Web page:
Thursday, 25 August 2022

Green Around The Gills

 Saint Greta of Thunberg has been in the news again and she is still happily berating the grown-ups for all the evils of the world. It was a quiet morning at work, so I walked the half-mile to the Co-op Local shop and thought about what I had done. I was appalled at the sheer amount of litter at the roadside. Packaging, takeaway wrappers, indeed quite a lot of once-edible food, and plastic bottles as far as the eye could see.

Quite apart from the obvious eyesore, this speaks to a separation of self from society as people discard things with no consideration for those who will see it, those who will, eventually, pick it up and the very planet everybody now pretends to care so very much for.

We throw away perfectly usable stuff and we carelessly hoard things of little value to us. For example, there is more gold in a tonne of mobile phones than in a tonne of gold-bearing rock, and it is easier to extract, but we cling onto our old phones as the value of recycling is relatively small to us individually. And then, minerals, metals, finished products and other valuable resources are daily committed to the grave of landfill with impunity. We have grown up spoilt, but the fluffy rug of abundant cheap energy has been brusquely whipped from beneath our feet and we have no idea how to keep our balance.

I think about this sort of thing, a lot. I am concerned at the general level of ignorance and incuriosity about our world. What is energy, where does it come from and why does it cost what it costs? Looking out at vast cities, how is it possible that their denizens are fed and watered and cleaned and kept free from disease? What is this thing made from, and how do we know about gravity, time, electromagnetic radiation, the elements, the stars, the universe? And why does humanity keep on coming back to the fictions of deity?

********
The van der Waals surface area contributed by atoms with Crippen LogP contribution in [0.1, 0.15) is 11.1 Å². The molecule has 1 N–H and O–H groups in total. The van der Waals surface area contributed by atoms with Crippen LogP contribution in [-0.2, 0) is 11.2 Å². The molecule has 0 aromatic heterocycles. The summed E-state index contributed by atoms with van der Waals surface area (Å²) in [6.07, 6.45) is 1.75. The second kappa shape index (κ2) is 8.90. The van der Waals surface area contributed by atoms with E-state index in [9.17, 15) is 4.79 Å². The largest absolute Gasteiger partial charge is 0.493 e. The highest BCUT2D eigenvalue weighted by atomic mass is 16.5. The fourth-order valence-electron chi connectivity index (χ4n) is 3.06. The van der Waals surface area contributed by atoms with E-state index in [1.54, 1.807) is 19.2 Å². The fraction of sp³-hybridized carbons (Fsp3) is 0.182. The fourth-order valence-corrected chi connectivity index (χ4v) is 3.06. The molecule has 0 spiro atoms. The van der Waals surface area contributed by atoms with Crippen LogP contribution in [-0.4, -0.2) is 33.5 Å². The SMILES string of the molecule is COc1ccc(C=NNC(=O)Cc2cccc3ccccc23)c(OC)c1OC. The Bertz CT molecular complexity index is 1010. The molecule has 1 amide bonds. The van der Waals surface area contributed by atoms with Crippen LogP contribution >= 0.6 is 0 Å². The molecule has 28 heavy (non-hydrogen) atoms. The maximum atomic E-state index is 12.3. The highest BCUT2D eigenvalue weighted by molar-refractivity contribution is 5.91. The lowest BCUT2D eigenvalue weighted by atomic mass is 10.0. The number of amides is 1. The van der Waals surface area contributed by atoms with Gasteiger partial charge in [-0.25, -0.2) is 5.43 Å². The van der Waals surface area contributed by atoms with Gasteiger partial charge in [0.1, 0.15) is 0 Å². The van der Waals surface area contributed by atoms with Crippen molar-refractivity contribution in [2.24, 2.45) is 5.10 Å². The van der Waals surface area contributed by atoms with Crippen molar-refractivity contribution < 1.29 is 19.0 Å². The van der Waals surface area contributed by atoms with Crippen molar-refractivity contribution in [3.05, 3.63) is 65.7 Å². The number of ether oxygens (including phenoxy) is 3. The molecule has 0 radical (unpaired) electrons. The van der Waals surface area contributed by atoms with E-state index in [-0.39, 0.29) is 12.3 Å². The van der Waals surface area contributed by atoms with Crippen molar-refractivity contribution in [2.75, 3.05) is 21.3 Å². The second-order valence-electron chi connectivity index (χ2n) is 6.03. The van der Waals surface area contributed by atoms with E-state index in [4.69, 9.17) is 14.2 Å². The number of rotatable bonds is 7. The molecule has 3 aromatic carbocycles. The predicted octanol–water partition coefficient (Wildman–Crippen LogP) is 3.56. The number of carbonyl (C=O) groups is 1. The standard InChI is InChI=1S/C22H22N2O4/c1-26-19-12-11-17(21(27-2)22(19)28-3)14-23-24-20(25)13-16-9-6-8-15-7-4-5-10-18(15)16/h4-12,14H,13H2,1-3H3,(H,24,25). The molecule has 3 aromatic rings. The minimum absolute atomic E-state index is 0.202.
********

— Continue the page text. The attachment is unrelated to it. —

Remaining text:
So, when I mischievously tweeted about how one might find the shiny new electric vehicle they have just purchased has become a financial millstone around one’s neck, I was expecting both agreement and disagreement, and this is how it transpired. On the one side, many Tweeters agreed, retweeted or liked my original thread in all its hyperbolic glory. On the other, a relatively small number (mirroring, I expect the relatively small proportion of RV owners out there) bristled at my ignorance and launched full-on rebuttals of all my assertions.

Par for the course, naturally; you are either right or wrong on social media, and sometimes both at the same time. Schr√∂dinger’s opinion. But, for what it’s worth, here is my stance on all things net-zero related:

·       One size, one solution. does not fit all.

·       Is it accessible?

·       Is it affordable?

·       Is it reliable?

·       Does it cost more than it saves?

·       Does it do less environmental harm than what it replaces?

·       Is it wise to replace now, or should I let my current technology run its course?

And what of the future? How will my new life paradigm evolve over the next year, next 10 years, next 50 years? At the moment there are dozens of apparent solutions to the one big problem. In time there will be fewer mainstream technologies and the rest will be in the hands of the eccentric few who can afford to indulge their passions and invest their time and money in novel ways. But it is a fact that the majority of us will have to toe the line; I just want it to be the right line. And right now I don’t think anybody knows where that line will be drawn.

Compromise is the key!

As it stands, going green may well be good, but it is a long way from being cheap and what sways most people is cheap, rather than good. The EV discourse attracted thousands of likes and a good many replies, most of which I tried to address in a placatory tone – I’m not anti-Electric Vehicles, I’m just sceptical about everything – but some respondents showed up with fists clenched. Let’s not make it a fight, eh? But, when it comes to the whole net-zero strategy, let’s all ask the hard questions before we part with our hard-earned.

1 comment:

  1. I would consider an electric vehicle when they reach the point at which they can do what my petrol car can. That is it has a decent range and takes the same time to refuel and is comparable in price.